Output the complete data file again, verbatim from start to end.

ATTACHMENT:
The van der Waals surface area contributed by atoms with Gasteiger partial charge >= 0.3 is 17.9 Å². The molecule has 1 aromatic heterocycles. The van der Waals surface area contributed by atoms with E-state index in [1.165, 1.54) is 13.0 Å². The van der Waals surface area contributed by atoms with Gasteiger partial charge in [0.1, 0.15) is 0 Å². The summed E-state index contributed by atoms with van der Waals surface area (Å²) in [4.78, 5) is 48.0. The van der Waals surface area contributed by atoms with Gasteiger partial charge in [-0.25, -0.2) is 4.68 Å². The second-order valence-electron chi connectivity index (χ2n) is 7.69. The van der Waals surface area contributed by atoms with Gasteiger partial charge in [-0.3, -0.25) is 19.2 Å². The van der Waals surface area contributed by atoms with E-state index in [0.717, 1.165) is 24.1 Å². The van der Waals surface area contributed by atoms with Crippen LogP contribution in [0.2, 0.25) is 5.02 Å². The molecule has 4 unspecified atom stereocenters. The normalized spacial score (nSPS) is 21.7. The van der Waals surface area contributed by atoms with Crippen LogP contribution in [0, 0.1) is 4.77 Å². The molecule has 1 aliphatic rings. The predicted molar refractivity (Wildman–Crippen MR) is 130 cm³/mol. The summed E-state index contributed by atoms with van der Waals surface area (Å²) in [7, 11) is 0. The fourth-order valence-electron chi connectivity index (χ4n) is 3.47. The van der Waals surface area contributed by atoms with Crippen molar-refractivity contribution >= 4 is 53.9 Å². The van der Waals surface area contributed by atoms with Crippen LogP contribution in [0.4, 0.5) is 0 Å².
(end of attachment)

The van der Waals surface area contributed by atoms with Gasteiger partial charge >= 0.3 is 17.9 Å². The molecule has 1 aromatic heterocycles. The van der Waals surface area contributed by atoms with E-state index in [1.165, 1.54) is 13.0 Å². The van der Waals surface area contributed by atoms with Gasteiger partial charge in [0.1, 0.15) is 0 Å². The summed E-state index contributed by atoms with van der Waals surface area (Å²) in [4.78, 5) is 48.0. The van der Waals surface area contributed by atoms with Gasteiger partial charge in [-0.25, -0.2) is 4.68 Å². The second-order valence-electron chi connectivity index (χ2n) is 7.69. The van der Waals surface area contributed by atoms with Gasteiger partial charge in [-0.3, -0.25) is 19.2 Å². The van der Waals surface area contributed by atoms with E-state index in [0.717, 1.165) is 24.1 Å². The van der Waals surface area contributed by atoms with Crippen LogP contribution in [0.2, 0.25) is 5.02 Å². The molecule has 4 unspecified atom stereocenters. The normalized spacial score (nSPS) is 21.7. The van der Waals surface area contributed by atoms with Crippen LogP contribution in [0, 0.1) is 4.77 Å². The molecule has 1 aliphatic rings. The predicted molar refractivity (Wildman–Crippen MR) is 130 cm³/mol. The summed E-state index contributed by atoms with van der Waals surface area (Å²) in [7, 11) is 0. The fourth-order valence-electron chi connectivity index (χ4n) is 3.47. The van der Waals surface area contributed by atoms with Crippen molar-refractivity contribution >= 4 is 53.9 Å². The van der Waals surface area contributed by atoms with Crippen LogP contribution in [0.4, 0.5) is 0 Å².